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Safe Laboratory Practices


To ensure laboratory safety, follow safe laboratory practices, including the following:

  • Know about the chemicals and hazards associated with your laboratory.
  • Know what to do in different emergency situations.
  • Know how to read and interpret MSDS's.
  • Wear personal protective equipment, as appropriate.
  • Follow safe practices for working with chemicals. (Refer to the Chemical Safety chapter for more
       information.)
  • Ice from a laboratory ice machine should not be used for human consumption.
  • Ovens and refrigerators in the laboratory are exclusively for laboratory operations. No food for
       consumption is allowed in laboratories.
  • Do not wear contact lenses around chemicals, fumes, dust particles, or other hazardous materials.
  • Protect unattended operations from utility failures and other potential problems that could lead to
       overheating or other hazardous events.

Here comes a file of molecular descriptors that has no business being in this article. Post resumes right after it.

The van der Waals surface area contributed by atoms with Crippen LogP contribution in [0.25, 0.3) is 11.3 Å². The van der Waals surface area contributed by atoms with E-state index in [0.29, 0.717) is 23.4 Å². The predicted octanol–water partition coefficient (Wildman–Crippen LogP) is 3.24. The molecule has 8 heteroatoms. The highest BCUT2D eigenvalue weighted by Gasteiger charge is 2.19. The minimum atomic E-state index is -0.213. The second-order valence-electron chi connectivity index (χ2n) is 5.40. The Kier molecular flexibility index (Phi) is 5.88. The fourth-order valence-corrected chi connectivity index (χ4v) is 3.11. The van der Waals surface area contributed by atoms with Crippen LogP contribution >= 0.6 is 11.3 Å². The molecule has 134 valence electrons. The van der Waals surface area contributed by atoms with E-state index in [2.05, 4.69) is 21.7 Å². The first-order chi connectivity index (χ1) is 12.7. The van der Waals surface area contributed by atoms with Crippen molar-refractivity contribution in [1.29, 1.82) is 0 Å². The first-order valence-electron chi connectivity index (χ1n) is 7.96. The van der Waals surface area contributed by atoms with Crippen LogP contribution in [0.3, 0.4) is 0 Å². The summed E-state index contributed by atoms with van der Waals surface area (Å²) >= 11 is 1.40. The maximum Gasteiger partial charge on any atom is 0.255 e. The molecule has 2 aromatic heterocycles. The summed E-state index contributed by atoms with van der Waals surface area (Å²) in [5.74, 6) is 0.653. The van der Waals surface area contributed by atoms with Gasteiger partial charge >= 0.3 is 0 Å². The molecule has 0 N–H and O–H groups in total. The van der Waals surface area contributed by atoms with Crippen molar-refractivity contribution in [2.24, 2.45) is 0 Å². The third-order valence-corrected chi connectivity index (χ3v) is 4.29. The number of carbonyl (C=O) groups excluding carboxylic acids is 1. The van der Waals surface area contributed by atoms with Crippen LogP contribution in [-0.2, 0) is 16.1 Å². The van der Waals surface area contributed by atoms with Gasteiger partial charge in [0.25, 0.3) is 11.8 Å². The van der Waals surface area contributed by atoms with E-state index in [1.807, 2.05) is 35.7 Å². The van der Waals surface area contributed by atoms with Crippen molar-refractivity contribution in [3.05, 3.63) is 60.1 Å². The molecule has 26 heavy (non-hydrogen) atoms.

• Avoid working alone in a laboratory.
  • Avoid producing aerosols.
  • Use extreme care when working with needles, blades, and glass.
  • Do not eat, drink, or use tobacco products in the laboratory.
  • Do not mouth pipet.
  • Clean contaminated equipment and spills immediately. Avoid contaminating equipment with mercury.
       Clean mercury spills immediately. (Chronic exposure to mercury can result from a few drops left
       uncleaned.)
  • Do not allow children in the laboratory. (It is a violation of state law for a child to be unattended in a
       place that presents a risk of harm.)
  • Keep laboratory doors closed.
  • Decontaminate all affected equipment.
  • Avoid using dry ice in enclosed areas. (Dry ice can produce elevated carbon dioxide levels.)
  • Dry ice mixed with isopropanol or ethanol may cause frostbite.
  • Hallways, corridors, and exit ways must be kept clear. Do not locate (even temporarily) laboratory
       equipment or supplies in these areas.

¬°IMPORTANT!
Never underestimate the hazards associated with a laboratory. If you are unsure about what you are doing, get assistance. Do not use unfamiliar chemicals, equipment, or procedures alone.

May 2011
Reviewed November 2014